CD Reviews

THE SICKSTRING OUTLAWS: Electric Moonshine (Tribute to Popcorn Sutton)

by Frank KocherJuly 2020

Electric Moonshine (Tribute to Popcorn Sutton) is the latest album by the Sickstring Outlaws. It is the 2014 follow-up to Johnny Drank Jack, covering much of the same territory: Bakersfield-style country songs about the misadventures of living life on the edge, like predecessors Hank Williams, George Jones, and other outlaw country singers, especially Merle Haggard. For subject matter, no problem; you have booze, drugs, and jail, and the regrets and trials of hard-living honky-tonk men. The ten-track CD is dedicated to a famous bootlegger.

The band is built around Ron Houston’s singing and songwriting; he adds acoustic guitar. Also on board for this project are Jimmy Zollo on guitar, Ben Zinn on guitar and pedal steel, Drew Zollo on bass, Gavin Glenn on drums, Dennis Caplinger on banjo and fiddle, Lance Dieckmann on harp, and backing vocals as well as harmony singing by Lisa Winston. Mark DeSisto did a nice job of producing and recording.

Houston wrote all but two of the songs, and his rough-cut vocal approach works well for anthems about whiskey, cocaine, and pot. The opener is “Sounds Like a Country Song to Me,” a fast-paced start about being jailed for DUI, with lyrics that invoke Charlie Daniels, Waylon Jennings, and Conway Twitty. “I ain’t one to run, I sure ain’t one to hide/ All I have is my Southern pride.” If anything, it’s a purpose statement by Houston for the Sickstring Outlaws. “Cocaine, Cigarettes, and Lone Star Beer” is a Mark Allan Atwood memoir, as the singer relates his bad decisions and tendencies to use them to keep awake and escape everything else, including the scars of a hard life lived.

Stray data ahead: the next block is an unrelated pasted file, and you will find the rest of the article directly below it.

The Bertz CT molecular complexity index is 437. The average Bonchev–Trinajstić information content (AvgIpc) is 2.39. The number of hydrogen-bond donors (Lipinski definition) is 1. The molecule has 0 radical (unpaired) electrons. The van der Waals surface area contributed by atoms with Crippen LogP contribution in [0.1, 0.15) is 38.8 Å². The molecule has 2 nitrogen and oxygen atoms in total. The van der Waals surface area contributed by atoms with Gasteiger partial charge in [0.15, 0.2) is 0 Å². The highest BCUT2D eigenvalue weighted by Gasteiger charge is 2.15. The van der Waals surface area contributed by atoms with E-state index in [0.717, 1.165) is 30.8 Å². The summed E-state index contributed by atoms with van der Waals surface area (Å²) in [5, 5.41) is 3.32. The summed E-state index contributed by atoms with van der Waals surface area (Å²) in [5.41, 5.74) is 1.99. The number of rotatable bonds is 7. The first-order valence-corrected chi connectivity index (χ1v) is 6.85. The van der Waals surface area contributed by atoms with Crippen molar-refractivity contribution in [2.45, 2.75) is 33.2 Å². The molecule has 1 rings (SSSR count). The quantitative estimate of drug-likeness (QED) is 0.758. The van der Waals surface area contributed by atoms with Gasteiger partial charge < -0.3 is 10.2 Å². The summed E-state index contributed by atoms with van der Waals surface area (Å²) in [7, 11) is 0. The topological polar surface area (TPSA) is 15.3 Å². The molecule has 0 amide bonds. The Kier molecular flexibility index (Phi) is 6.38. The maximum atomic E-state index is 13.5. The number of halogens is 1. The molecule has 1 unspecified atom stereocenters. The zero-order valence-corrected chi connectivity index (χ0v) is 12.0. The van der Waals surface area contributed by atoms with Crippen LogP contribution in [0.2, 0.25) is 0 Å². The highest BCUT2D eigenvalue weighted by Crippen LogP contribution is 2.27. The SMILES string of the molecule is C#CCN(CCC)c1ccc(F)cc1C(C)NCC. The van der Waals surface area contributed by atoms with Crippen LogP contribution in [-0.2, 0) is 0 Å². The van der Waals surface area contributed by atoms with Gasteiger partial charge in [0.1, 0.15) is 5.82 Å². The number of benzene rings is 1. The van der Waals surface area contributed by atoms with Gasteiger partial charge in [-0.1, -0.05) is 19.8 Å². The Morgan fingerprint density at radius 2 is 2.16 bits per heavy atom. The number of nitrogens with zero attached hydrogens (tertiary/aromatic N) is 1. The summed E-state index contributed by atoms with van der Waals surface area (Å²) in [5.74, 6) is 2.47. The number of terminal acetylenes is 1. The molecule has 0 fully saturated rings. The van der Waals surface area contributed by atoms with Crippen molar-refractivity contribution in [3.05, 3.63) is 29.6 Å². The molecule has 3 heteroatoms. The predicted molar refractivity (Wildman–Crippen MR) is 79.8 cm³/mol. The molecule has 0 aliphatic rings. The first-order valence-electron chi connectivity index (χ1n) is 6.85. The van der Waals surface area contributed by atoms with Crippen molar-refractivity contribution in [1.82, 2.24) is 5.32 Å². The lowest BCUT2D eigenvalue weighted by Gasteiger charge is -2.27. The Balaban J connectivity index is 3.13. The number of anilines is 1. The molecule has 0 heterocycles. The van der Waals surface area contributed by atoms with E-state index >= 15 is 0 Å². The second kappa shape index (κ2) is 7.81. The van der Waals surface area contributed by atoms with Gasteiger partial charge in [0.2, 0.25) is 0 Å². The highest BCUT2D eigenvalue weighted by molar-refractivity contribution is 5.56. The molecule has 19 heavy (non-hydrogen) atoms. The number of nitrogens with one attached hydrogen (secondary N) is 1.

Another chapter in the honky-tonk life is “My Best Girl.” She is his better half, whom Houston meets in a bar while in a beer haze, and within minutes is in a fight over. This highlight features some nifty twanging lead guitar work by Zinn, giving way to Dieckmann blowing some sharp harp. “My Drinking Ways” is a softer ballad about how “all my friends think I’m gonna die real soon” from demon rum, and Caplinger’s fiddle gives it an extra boost.

Houston sings about the “The Life and Death of Sam Dupree,” about a friend who drank whisky, smoked weed, and cheated on his wife, then passed away before his time. A break with Zollo’s guitar and Zinn’s pedal steel adding statements helps it click. Yet another ballad about getting high and drunk as a lifestyle choice is “I Died a Long Time Ago,” as Houston relates listening to the masters—Willie, Hank and Waylon—as he answers concerned friends about his longevity, a ship that sailed long ago. Again, the guitars and harp contribute to making the song a soloist showpiece. “I Let You Down” is a brisk confessional about being born the son of a hard drinker, telling his own son about his wayward ways framed by Caplinger’s fiddle and solid guitar and harp support.

Electric Moonshine is a good listen and is sure to please old school country fans.

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